Does everyone in the software development life cycle understand the business’s security goals? If not, it’s essential to establish a bridge of regular communication across departments and ensure that security risk management is consistent and reflects the organizational structure — and vice versa.
Do these people have the proper application security training? Tools? If not, review your training program and tool repository. Consider hiring an outside expert to improve necessary internal skills.
Are security standards consistent across all application platforms and business units? Again, interdepartmental communication is essential. Make sure security standards messaging is frequent and clear, and give various teams the opportunity to offer their input to keep everyone on the same page.
What are the common software vulnerabilities that keep surfacing, and what could be done differently to mitigate those moving forward? Researching vendors who provide integrated, holistic security solutions may be a significant step in approaching patterns in security gaps.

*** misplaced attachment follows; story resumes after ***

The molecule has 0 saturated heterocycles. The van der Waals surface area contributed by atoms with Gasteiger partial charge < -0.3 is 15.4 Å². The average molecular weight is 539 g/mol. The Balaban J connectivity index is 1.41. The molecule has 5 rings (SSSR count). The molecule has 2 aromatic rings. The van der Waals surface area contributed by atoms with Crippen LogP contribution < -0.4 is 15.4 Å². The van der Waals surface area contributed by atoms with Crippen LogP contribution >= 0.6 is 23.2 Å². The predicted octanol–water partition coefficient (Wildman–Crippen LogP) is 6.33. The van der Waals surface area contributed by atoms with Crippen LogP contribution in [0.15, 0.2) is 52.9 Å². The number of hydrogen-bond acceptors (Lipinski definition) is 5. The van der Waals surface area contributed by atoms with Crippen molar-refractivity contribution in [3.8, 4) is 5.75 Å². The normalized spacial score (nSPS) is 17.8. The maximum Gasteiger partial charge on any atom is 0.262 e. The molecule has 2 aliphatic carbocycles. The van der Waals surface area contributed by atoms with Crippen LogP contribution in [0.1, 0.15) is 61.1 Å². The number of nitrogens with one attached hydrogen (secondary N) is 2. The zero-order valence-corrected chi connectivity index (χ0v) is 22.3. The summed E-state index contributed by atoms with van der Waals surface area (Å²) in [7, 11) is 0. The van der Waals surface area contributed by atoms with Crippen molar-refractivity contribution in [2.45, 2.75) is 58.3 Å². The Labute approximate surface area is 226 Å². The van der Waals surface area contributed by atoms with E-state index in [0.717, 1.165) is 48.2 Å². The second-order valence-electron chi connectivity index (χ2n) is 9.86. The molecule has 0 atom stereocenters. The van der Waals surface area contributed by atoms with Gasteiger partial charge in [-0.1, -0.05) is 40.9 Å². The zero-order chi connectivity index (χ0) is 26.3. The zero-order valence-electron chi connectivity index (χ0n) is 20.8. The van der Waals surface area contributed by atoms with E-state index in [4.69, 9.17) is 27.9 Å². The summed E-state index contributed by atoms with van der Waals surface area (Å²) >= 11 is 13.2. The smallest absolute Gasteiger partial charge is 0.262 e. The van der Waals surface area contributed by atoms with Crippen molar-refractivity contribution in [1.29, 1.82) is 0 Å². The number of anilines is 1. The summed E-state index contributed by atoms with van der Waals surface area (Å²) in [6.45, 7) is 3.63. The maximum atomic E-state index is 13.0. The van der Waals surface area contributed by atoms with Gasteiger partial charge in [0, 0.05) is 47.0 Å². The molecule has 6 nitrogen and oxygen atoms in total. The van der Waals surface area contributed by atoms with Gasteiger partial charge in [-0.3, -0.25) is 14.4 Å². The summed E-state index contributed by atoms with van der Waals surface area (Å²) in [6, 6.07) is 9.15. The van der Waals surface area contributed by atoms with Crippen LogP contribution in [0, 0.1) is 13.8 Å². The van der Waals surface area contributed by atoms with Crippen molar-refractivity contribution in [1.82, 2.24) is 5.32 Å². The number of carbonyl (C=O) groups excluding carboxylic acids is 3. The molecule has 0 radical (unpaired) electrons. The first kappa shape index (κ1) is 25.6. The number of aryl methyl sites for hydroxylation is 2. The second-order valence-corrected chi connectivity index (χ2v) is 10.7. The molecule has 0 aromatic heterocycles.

Unless and until these areas are addressed, application vulnerabilities will continue to crop up. Software environments are just too unique and complex for one-size-fits-all solutions. There are common technical issues to address, of course, but there are also the people and business processes involved that need to be a part of the discussion.
Application security may stand on its own in your enterprise, but don’t treat it as a peripheral concern. Make it part of your ongoing and iterative security efforts at the highest levels. Bring it into the fold in terms of visibility, control and metrics. That’s the only way you’ll mitigate what’s arguably one of your greatest areas of risk.